# Precession: Deriation of formula

1. Dec 15, 2007

### JolleJ

How do they get to the formula
$$\textbf{wp}$$ = $$\frac{Q}{I*w}$$

I also note that I*w = L (angular momentum).

How do they get to that equation? I've thought and though, I just don't know how. I really hope that someone can give me a link to a deriation of it, or perhaps help me themselves.

Last edited by a moderator: Apr 23, 2017
2. Dec 15, 2007

### Staff: Mentor

Try this: http://scienceworld.wolfram.com/physics/GyroscopicPrecession.html" [Broken]

Last edited by a moderator: May 3, 2017
3. Dec 15, 2007

### JolleJ

Wow! Thank you so much.

Just one thing though: In equation (4), the d0, what is that? Change in angle? And where does that equation (4) come from? Never seen it before? Why is that true? :s

4. Dec 15, 2007

### JolleJ

I think I get it now actually. It is because the change as well as angle are inifitsmally small... :) Right? :D

5. Dec 15, 2007

### Staff: Mentor

Yes, that's it. And because the torque is perpendicular to the angular momentum.

Now that I looked it over more carefully, I'm not happy with that derivation that I linked. It seems a bit sloppy. I'll post my own version in a bit.

6. Dec 15, 2007

### JolleJ

Oh thank you so much! It's deeply appreciated.

7. Dec 15, 2007

### Staff: Mentor

I was just about to post my own derivation, when I found this on hyperphysics (one of my favorite educational sites--I highly recommend it): http://hyperphysics.phy-astr.gsu.edu/hbase/top.html" [Broken]

This is almost exactly what I would have written, so it saves me the trouble! If you have questions about this derivation, let me know.

Last edited by a moderator: May 3, 2017
8. Dec 15, 2007

### JolleJ

Thank you once more. What I need is acutally a combination of the two. The first is good because it fits the precession of a bicycle wheel (which is what I need to explain), and the next is good because of the smart derivation.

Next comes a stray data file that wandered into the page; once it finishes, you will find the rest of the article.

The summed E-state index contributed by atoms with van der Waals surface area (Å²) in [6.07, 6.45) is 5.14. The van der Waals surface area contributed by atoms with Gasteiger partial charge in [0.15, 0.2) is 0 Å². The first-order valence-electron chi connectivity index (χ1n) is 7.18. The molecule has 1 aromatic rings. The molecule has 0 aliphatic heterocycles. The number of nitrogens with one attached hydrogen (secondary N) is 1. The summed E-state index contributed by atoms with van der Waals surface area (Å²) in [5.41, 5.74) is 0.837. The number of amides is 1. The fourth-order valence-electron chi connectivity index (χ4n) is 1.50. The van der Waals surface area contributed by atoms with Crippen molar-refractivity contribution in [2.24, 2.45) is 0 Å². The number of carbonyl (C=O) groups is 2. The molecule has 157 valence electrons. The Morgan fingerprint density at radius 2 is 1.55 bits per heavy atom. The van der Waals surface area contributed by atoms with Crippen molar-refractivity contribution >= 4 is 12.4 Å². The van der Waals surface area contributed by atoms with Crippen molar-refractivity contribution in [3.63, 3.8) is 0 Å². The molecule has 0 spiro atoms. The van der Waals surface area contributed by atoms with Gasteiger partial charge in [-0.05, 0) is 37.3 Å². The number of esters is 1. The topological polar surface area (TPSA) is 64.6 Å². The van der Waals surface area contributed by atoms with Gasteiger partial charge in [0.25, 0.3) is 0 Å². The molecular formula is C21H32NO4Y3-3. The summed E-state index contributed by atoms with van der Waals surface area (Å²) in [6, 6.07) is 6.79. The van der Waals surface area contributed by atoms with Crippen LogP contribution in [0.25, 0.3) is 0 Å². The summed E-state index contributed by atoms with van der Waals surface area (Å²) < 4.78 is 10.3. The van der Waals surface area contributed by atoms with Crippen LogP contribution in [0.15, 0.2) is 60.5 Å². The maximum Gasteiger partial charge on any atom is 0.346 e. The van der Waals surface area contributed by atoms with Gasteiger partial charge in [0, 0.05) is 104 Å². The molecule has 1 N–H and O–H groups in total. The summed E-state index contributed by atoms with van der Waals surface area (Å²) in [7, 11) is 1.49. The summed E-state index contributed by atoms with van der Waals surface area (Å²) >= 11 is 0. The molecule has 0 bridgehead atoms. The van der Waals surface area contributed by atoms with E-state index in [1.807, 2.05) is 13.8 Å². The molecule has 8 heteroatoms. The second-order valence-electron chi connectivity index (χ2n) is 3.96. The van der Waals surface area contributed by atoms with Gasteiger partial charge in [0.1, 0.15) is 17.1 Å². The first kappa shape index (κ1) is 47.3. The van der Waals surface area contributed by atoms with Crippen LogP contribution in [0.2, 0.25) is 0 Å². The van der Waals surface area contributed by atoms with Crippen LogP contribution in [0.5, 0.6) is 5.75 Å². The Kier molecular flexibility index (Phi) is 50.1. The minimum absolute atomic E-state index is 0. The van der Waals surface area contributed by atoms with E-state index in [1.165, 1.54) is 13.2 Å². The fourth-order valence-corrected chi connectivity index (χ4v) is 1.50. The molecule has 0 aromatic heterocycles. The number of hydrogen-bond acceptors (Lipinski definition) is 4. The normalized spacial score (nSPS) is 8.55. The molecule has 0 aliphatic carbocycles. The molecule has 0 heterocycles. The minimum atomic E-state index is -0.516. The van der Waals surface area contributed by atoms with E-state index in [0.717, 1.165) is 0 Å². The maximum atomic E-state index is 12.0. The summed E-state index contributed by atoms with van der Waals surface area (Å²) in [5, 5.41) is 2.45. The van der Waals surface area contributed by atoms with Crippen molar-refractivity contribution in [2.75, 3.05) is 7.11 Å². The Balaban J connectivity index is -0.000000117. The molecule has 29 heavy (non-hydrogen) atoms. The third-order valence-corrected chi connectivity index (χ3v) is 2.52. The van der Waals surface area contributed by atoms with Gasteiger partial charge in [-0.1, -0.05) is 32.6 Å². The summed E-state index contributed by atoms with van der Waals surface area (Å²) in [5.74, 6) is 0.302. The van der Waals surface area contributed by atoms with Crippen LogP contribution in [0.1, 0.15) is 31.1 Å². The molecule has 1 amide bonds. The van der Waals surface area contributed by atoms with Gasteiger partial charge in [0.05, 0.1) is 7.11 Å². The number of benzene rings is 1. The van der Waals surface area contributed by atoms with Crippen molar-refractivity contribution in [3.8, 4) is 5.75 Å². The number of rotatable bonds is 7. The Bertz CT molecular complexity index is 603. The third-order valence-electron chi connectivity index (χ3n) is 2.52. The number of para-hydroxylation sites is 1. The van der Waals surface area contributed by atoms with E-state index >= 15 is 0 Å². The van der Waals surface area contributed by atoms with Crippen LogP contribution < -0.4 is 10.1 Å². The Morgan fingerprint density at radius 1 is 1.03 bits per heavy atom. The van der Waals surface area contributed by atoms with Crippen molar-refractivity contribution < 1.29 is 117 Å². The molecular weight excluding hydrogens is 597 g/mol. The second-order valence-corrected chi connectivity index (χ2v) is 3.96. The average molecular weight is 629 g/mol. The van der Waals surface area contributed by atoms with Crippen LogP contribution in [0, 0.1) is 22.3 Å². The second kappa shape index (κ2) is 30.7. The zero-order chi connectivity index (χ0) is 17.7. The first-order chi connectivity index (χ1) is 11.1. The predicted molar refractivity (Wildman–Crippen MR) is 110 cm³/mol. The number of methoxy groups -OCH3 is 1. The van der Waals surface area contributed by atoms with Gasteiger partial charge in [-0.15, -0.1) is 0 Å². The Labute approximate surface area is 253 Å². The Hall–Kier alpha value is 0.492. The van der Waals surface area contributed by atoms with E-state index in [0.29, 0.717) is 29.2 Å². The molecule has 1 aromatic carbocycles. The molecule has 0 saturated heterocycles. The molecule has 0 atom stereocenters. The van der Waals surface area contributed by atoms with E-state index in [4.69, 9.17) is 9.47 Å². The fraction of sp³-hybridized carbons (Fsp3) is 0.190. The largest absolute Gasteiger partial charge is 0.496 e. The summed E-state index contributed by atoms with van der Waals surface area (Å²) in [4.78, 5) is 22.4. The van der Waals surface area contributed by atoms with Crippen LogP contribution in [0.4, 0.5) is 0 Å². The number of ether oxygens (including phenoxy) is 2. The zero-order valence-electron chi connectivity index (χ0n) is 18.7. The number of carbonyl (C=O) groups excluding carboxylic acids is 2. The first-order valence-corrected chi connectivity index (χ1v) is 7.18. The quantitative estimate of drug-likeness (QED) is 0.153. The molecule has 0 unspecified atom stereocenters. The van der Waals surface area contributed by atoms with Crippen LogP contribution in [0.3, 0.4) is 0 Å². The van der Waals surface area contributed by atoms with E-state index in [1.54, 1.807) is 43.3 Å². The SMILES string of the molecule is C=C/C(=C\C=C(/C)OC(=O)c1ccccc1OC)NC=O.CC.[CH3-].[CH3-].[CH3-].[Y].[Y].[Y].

I've tried to write it down, how I think I need it. But I'm not sure, if I did any errors... I would very much like if you could just quickly look it through?
At the moment it hasn't got an illustration, I will make one however.

Last edited by a moderator: Apr 23, 2017
9. Dec 15, 2007

### JolleJ

Oh, and a last question: Is this good argumentation:
If I call the angle v. Can I say this:

"It is obvious that
$$sin(v) = \frac{\Delta L}{L}$$​
For infinitsimal small angles sin(v)=v, so that:
$$dv = \frac{dL}{L}$$​
since the angle is small when delta L is small."

Last edited: Dec 16, 2007
10. Dec 16, 2007

### Staff: Mentor

It looks OK to me. Note that your "r" is the moment arm--I assume your bicycle wheel is oriented perpendicular to the vertical?

It is certainly true that for small angles $\sin\theta \approx \theta$, as long as the angle is in radians. But you can also argue directly that as $\Delta L$ becomes small it more closely approximates the arc length of a circle, thus $\Delta L/L$ becomes the radian measure of the angle.

11. Dec 16, 2007

### JolleJ

Thank you once more! :) I think I get it now. :D